regarded as unsatisfactory, and i t seemed extraordinary that three consecutive cases should
succeed. Reports of cases from other sources soon showed that suture of the musculospiral nerve gave very satisfactory results, so there must be some reason why the musculospiral nerve differs from other trunks such as the median and ulnar, where the recovery
is very seldom complete. The only difference in the after-treatment, usually carried out
was that in the case of the ulnar and median it was very difficult t o relax the muscles
of the hand satisfactorily ; I tried various devices, but without success.
I therefore conclude that it must be the composition of the nerve that made the
difference. The musculospiral trunk is almost entirely motor, the sensory distribution
being not only small in area, but the area is, relative t o the median and ulnar, of slight
importance, so that the sensory nerve fibres are probably very few.
Any given axis-cylinder starting out from the upper end of the divided musculospiral
nerve is almost certain t o find its way down a motor path ; whereas with a mixed nerve,
such as the ulnar, if we presume that the motor and sensory fibres are equal in number,
the chances of a motor or sensory fibre finding its proper destination are about 50 per cent.
There is no evidence that a motor fibre can pick out a motor path, or a sensory fibre a
sensory path, and it would be expected that each fibre would take the path that was
nearest. The deduction from this would be t h a t a purely motor nerve or a purely sensory
nerve should recover almost completely after a satisfactory suture, and in a mixed nerve
the recovery might reach completeness if the approximation of the sections of the nerve
was topographically accurate ; but unless this rather improbable condition of affairs was
brought about, the sensory and motor recovery would both be partial.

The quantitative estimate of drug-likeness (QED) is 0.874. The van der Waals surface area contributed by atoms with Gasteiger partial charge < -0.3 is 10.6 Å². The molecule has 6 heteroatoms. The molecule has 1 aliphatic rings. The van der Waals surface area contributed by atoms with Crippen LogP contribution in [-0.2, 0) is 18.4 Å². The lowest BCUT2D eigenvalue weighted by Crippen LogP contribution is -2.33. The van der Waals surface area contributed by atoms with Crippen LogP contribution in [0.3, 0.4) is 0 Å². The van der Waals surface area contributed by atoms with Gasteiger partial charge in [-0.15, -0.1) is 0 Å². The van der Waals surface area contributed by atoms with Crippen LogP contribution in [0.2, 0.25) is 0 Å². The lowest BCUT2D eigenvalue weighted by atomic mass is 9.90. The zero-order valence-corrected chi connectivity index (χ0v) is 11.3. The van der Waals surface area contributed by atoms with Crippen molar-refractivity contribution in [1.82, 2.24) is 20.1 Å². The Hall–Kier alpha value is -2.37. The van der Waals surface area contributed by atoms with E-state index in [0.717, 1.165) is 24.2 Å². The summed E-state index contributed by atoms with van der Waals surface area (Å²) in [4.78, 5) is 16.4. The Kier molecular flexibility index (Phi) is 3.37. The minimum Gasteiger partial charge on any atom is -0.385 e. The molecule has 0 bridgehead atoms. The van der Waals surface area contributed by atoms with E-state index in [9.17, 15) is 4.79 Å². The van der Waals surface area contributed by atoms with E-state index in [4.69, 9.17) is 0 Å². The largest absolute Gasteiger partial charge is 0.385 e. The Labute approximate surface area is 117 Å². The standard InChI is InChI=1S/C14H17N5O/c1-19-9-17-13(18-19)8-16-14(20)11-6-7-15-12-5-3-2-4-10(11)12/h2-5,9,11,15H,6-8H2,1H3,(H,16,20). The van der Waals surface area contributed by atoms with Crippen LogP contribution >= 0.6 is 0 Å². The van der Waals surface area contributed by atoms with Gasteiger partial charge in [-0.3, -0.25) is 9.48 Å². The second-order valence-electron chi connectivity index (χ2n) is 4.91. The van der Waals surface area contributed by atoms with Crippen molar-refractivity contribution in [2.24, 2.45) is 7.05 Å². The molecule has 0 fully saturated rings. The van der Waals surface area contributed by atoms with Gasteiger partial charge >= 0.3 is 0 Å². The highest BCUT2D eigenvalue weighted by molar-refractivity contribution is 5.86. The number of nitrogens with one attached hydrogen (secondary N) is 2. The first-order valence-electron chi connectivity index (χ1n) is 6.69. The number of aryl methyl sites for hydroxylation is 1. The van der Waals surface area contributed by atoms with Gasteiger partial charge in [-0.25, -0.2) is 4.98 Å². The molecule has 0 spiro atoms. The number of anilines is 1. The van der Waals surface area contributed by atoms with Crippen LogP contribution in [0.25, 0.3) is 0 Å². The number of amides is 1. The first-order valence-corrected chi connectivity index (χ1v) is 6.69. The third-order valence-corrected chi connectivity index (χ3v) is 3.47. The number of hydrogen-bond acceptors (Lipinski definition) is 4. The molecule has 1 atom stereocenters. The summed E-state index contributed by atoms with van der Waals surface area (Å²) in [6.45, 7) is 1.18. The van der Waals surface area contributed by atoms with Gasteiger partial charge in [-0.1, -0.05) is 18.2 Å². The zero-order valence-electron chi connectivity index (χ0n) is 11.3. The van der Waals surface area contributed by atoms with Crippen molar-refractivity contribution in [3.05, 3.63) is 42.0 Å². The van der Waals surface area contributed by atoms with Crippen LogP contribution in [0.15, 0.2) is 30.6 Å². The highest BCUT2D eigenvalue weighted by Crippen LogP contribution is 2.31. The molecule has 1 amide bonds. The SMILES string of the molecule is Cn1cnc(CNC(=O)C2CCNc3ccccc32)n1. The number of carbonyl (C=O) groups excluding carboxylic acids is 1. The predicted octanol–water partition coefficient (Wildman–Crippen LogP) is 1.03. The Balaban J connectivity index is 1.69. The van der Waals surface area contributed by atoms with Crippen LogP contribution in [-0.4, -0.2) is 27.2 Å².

Further, it might be said that if the suture of a purely motor nerve fails on one
occasion, there seems no reason why it should not be undertaken again, unless it can be
shown that there is a time limit after which the axis-cylinders will not grow down the
nerve peripheral t o the section. The results in a mixed nerve might be improved if it
%-ere possible, by knowledge of the topographical arrangement of the various nerve
bundles in a trunk, to approximate the ends more accurately: it is possible t o do this
roughly in the upper part of the sciatic, but it is doubtful if it could be done in the
median or ulnar, displaced as they frequently are by dense scar tissue.
The proof of this hypothesis would require an extensive series of observations on
the relative motor and sensory composition of nerve trunks and the results of suture.
Light would be thrown on the question by cases of suture of the facial and hypoglossal
nerves. If shown t o be true, it would be an important factor in determining the prognosis
of nerve injuries.
I have t o thank Colonel Bruce Porter for permission to publish Cases 2 and 3, which
came under my observation at the 3rd London General Hospital.